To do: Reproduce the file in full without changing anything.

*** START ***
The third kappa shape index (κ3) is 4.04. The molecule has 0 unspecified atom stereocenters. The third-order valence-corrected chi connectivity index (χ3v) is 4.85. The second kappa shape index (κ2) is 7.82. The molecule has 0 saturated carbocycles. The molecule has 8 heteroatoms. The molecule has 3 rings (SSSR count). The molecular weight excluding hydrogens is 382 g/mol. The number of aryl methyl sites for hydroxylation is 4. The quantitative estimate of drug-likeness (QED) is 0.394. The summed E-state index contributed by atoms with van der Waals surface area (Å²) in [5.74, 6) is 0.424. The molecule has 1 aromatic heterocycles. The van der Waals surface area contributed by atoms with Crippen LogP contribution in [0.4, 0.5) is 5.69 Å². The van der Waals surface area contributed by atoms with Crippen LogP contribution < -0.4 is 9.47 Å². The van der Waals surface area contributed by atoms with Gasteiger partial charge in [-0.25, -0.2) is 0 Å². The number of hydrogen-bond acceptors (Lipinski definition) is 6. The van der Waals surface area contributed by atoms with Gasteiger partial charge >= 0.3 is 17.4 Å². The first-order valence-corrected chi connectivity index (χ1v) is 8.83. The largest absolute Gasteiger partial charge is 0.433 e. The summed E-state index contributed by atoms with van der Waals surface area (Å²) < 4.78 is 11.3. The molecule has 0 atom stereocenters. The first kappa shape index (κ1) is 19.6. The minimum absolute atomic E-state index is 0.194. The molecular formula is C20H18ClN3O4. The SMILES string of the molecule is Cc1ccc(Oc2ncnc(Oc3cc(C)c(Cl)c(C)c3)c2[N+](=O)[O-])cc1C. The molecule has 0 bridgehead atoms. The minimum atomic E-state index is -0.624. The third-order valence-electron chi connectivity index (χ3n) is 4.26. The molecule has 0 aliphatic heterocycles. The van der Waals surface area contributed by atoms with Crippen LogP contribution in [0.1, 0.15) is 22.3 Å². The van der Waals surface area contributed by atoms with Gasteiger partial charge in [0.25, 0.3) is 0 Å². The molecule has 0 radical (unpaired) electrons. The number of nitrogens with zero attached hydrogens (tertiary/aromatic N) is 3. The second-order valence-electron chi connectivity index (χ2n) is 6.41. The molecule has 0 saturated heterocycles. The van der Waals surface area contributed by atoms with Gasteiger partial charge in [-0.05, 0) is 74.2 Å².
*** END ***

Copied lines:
The third kappa shape index (κ3) is 4.04. The molecule has 0 unspecified atom stereocenters. The third-order valence-corrected chi connectivity index (χ3v) is 4.85. The second kappa shape index (κ2) is 7.82. The molecule has 0 saturated carbocycles. The molecule has 8 heteroatoms. The molecule has 3 rings (SSSR count). The molecular weight excluding hydrogens is 382 g/mol. The number of aryl methyl sites for hydroxylation is 4. The quantitative estimate of drug-likeness (QED) is 0.394. The summed E-state index contributed by atoms with van der Waals surface area (Å²) in [5.74, 6) is 0.424. The molecule has 1 aromatic heterocycles. The van der Waals surface area contributed by atoms with Crippen LogP contribution in [0.4, 0.5) is 5.69 Å². The van der Waals surface area contributed by atoms with Crippen LogP contribution < -0.4 is 9.47 Å². The van der Waals surface area contributed by atoms with Gasteiger partial charge in [-0.25, -0.2) is 0 Å². The number of hydrogen-bond acceptors (Lipinski definition) is 6. The van der Waals surface area contributed by atoms with Gasteiger partial charge >= 0.3 is 17.4 Å². The first-order valence-corrected chi connectivity index (χ1v) is 8.83. The largest absolute Gasteiger partial charge is 0.433 e. The summed E-state index contributed by atoms with van der Waals surface area (Å²) < 4.78 is 11.3. The molecule has 0 atom stereocenters. The first kappa shape index (κ1) is 19.6. The minimum absolute atomic E-state index is 0.194. The molecular formula is C20H18ClN3O4. The SMILES string of the molecule is Cc1ccc(Oc2ncnc(Oc3cc(C)c(Cl)c(C)c3)c2[N+](=O)[O-])cc1C. The molecule has 0 bridgehead atoms. The minimum atomic E-state index is -0.624. The third-order valence-electron chi connectivity index (χ3n) is 4.26. The molecule has 0 aliphatic heterocycles. The van der Waals surface area contributed by atoms with Crippen LogP contribution in [0.1, 0.15) is 22.3 Å². The van der Waals surface area contributed by atoms with Gasteiger partial charge in [0.25, 0.3) is 0 Å². The molecule has 0 radical (unpaired) electrons. The number of nitrogens with zero attached hydrogens (tertiary/aromatic N) is 3. The second-order valence-electron chi connectivity index (χ2n) is 6.41. The molecule has 0 saturated heterocycles. The van der Waals surface area contributed by atoms with Gasteiger partial charge in [-0.05, 0) is 74.2 Å².